20 September 2008

Preliminary Findings: Crash of Spanair MD82 19 September 2008

Transcript of the Podcast

Welcome to the Conversation at AirSafe.com, with your host Dr. Todd Curtis.

This is show #67 - Preliminary Findings: Crash of Spanair MD82

According to a number of media reports, Spanish Authorities have completed a preliminary report about the August 20, 2008 crash of a Spanair MD82 in Madrid. Among their findings were that the flaps were not properly configured for takeoff and that there was no flap warnings or alarms presented to the crew.

The aircraft crashed shortly after takeoff on a scheduled domestic flight from Madrid to Las Palmas in the Canary Islands. The aircraft was briefly airborne, and crashed just to the right of the departure runway. The aircraft broke up and there was a severe post-crash fire. 154 of the 172 occupants were killed.

The accident occurred during the second takeoff attempt. The crew had returned to the gate after the first takeoff attempt due to problems that so far appear to be unrelated to the subsequent accident. During the second takeoff attempt, the crew reported reaching V1, or takeoff decision speed. The aircraft was airborne for about 15 seconds, reaching a maximum altitude of about 40 feet.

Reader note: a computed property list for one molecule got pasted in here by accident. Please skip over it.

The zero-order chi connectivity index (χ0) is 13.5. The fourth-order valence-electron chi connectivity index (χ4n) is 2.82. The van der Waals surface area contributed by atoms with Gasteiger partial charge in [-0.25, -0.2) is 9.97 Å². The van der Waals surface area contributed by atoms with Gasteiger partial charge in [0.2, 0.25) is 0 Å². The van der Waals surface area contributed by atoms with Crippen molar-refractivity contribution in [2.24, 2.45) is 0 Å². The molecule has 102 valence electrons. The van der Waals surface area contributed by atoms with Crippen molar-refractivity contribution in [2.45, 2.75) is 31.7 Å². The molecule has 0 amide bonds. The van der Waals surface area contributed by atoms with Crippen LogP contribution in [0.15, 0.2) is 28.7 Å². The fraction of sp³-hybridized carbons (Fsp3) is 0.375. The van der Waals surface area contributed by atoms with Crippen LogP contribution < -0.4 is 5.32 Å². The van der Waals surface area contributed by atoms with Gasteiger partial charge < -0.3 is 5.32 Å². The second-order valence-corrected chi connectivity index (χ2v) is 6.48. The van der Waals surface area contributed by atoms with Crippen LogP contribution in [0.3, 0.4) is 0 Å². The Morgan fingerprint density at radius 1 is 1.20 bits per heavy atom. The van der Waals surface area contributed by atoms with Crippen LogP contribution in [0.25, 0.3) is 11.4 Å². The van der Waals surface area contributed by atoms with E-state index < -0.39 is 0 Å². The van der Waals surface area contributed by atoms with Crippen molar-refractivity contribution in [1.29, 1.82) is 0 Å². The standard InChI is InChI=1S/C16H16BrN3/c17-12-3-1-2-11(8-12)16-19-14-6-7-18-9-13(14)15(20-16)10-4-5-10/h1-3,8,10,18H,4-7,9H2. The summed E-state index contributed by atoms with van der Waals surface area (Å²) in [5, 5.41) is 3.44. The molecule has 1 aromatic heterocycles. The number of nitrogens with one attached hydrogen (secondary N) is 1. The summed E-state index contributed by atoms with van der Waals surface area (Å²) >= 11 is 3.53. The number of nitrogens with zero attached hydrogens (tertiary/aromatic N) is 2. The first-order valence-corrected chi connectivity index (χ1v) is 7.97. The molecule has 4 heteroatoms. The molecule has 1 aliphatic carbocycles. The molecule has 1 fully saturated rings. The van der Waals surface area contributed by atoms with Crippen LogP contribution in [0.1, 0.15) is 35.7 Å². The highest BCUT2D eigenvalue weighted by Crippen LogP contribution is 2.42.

A video taken by the Spanish airport authority showed that after touching down, the aircraft slid for a considerable distance and appeared to be relatively intact before breaking up and exploding. Contrary to early reports on the day of the accident, the video did not show any sign of a fire or explosion while the aircraft was airborne.

Among the key early findings of the investigation was that the aircraft’s flaps were not properly deployed at takeoff. Also, there was no indication that the flap configuration alarm was activated. This sequence of events was similar to that of a 1987 MD82 crash in Detroit, Michigan.

After that accident, the manufacturer recommended that the flaps and associated warning systems be checked prior to each flight. Spanair procedures called for a check of the flaps and warning systems prior to the first flight of the day and after each change of flight crews during the day. There was no pre-takeoff check of the flap warning system prior to the accident flight.

Additional information about this event, including further updates from the investigation, will be available at spanair.airsafe.org.

Thanks for listening, and I’ll see you next time.

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